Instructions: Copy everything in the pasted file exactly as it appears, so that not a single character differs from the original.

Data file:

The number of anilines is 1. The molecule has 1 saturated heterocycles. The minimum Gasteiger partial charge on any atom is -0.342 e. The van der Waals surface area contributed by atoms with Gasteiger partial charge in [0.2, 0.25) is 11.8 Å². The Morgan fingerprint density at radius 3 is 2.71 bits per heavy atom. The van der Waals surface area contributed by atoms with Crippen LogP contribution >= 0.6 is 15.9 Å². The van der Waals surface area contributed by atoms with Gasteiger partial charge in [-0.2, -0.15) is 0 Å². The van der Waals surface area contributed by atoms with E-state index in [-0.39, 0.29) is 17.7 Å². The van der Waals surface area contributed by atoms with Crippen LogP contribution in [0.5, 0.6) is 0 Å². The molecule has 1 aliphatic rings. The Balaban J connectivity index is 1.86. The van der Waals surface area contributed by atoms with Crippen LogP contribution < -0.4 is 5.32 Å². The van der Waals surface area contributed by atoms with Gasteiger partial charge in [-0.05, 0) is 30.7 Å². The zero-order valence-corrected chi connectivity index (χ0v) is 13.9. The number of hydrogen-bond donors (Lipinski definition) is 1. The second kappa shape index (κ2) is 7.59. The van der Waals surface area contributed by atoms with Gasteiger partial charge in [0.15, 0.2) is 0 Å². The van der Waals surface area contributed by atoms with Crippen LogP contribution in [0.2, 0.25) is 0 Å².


The number of anilines is 1. The molecule has 1 saturated heterocycles. The minimum Gasteiger partial charge on any atom is -0.342 e. The van der Waals surface area contributed by atoms with Gasteiger partial charge in [0.2, 0.25) is 11.8 Å². The Morgan fingerprint density at radius 3 is 2.71 bits per heavy atom. The van der Waals surface area contributed by atoms with Crippen LogP contribution >= 0.6 is 15.9 Å². The van der Waals surface area contributed by atoms with Gasteiger partial charge in [-0.2, -0.15) is 0 Å². The van der Waals surface area contributed by atoms with E-state index in [-0.39, 0.29) is 17.7 Å². The van der Waals surface area contributed by atoms with Crippen LogP contribution in [0.5, 0.6) is 0 Å². The molecule has 1 aliphatic rings. The Balaban J connectivity index is 1.86. The van der Waals surface area contributed by atoms with Crippen LogP contribution < -0.4 is 5.32 Å². The van der Waals surface area contributed by atoms with Gasteiger partial charge in [-0.05, 0) is 30.7 Å². The zero-order valence-corrected chi connectivity index (χ0v) is 13.9. The number of hydrogen-bond donors (Lipinski definition) is 1. The second kappa shape index (κ2) is 7.59. The van der Waals surface area contributed by atoms with Gasteiger partial charge in [0.15, 0.2) is 0 Å². The van der Waals surface area contributed by atoms with Crippen LogP contribution in [0.2, 0.25) is 0 Å².